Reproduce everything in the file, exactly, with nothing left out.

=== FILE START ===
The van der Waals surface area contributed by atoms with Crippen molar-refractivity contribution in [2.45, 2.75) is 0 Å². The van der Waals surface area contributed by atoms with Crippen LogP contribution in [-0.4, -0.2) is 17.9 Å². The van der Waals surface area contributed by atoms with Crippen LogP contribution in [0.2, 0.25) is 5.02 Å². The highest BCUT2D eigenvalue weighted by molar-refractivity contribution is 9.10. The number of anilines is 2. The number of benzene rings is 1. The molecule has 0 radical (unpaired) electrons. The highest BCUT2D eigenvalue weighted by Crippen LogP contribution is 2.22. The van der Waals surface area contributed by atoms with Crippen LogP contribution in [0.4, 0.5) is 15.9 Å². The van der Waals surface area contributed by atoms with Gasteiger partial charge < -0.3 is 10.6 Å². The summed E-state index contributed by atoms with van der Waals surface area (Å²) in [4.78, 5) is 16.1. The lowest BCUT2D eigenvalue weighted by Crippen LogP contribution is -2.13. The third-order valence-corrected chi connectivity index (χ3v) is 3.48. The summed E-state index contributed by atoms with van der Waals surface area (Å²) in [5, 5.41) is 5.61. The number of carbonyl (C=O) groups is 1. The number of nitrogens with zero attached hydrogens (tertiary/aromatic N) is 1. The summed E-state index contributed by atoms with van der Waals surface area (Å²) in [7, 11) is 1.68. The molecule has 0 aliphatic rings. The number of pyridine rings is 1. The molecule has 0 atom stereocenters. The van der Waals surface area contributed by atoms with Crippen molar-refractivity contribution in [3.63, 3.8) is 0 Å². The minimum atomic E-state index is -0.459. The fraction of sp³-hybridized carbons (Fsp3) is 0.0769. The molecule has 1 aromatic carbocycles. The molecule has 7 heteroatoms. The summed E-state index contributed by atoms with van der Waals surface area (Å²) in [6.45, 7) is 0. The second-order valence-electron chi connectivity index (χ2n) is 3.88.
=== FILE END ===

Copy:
The van der Waals surface area contributed by atoms with Crippen molar-refractivity contribution in [2.45, 2.75) is 0 Å². The van der Waals surface area contributed by atoms with Crippen LogP contribution in [-0.4, -0.2) is 17.9 Å². The van der Waals surface area contributed by atoms with Crippen LogP contribution in [0.2, 0.25) is 5.02 Å². The highest BCUT2D eigenvalue weighted by molar-refractivity contribution is 9.10. The number of anilines is 2. The number of benzene rings is 1. The molecule has 0 radical (unpaired) electrons. The highest BCUT2D eigenvalue weighted by Crippen LogP contribution is 2.22. The van der Waals surface area contributed by atoms with Crippen LogP contribution in [0.4, 0.5) is 15.9 Å². The van der Waals surface area contributed by atoms with Gasteiger partial charge < -0.3 is 10.6 Å². The summed E-state index contributed by atoms with van der Waals surface area (Å²) in [4.78, 5) is 16.1. The lowest BCUT2D eigenvalue weighted by Crippen LogP contribution is -2.13. The third-order valence-corrected chi connectivity index (χ3v) is 3.48. The summed E-state index contributed by atoms with van der Waals surface area (Å²) in [5, 5.41) is 5.61. The number of carbonyl (C=O) groups is 1. The number of nitrogens with zero attached hydrogens (tertiary/aromatic N) is 1. The summed E-state index contributed by atoms with van der Waals surface area (Å²) in [7, 11) is 1.68. The molecule has 0 aliphatic rings. The number of pyridine rings is 1. The molecule has 0 atom stereocenters. The van der Waals surface area contributed by atoms with Crippen molar-refractivity contribution in [3.63, 3.8) is 0 Å². The minimum atomic E-state index is -0.459. The fraction of sp³-hybridized carbons (Fsp3) is 0.0769. The molecule has 1 aromatic carbocycles. The molecule has 7 heteroatoms. The summed E-state index contributed by atoms with van der Waals surface area (Å²) in [6.45, 7) is 0. The second-order valence-electron chi connectivity index (χ2n) is 3.88.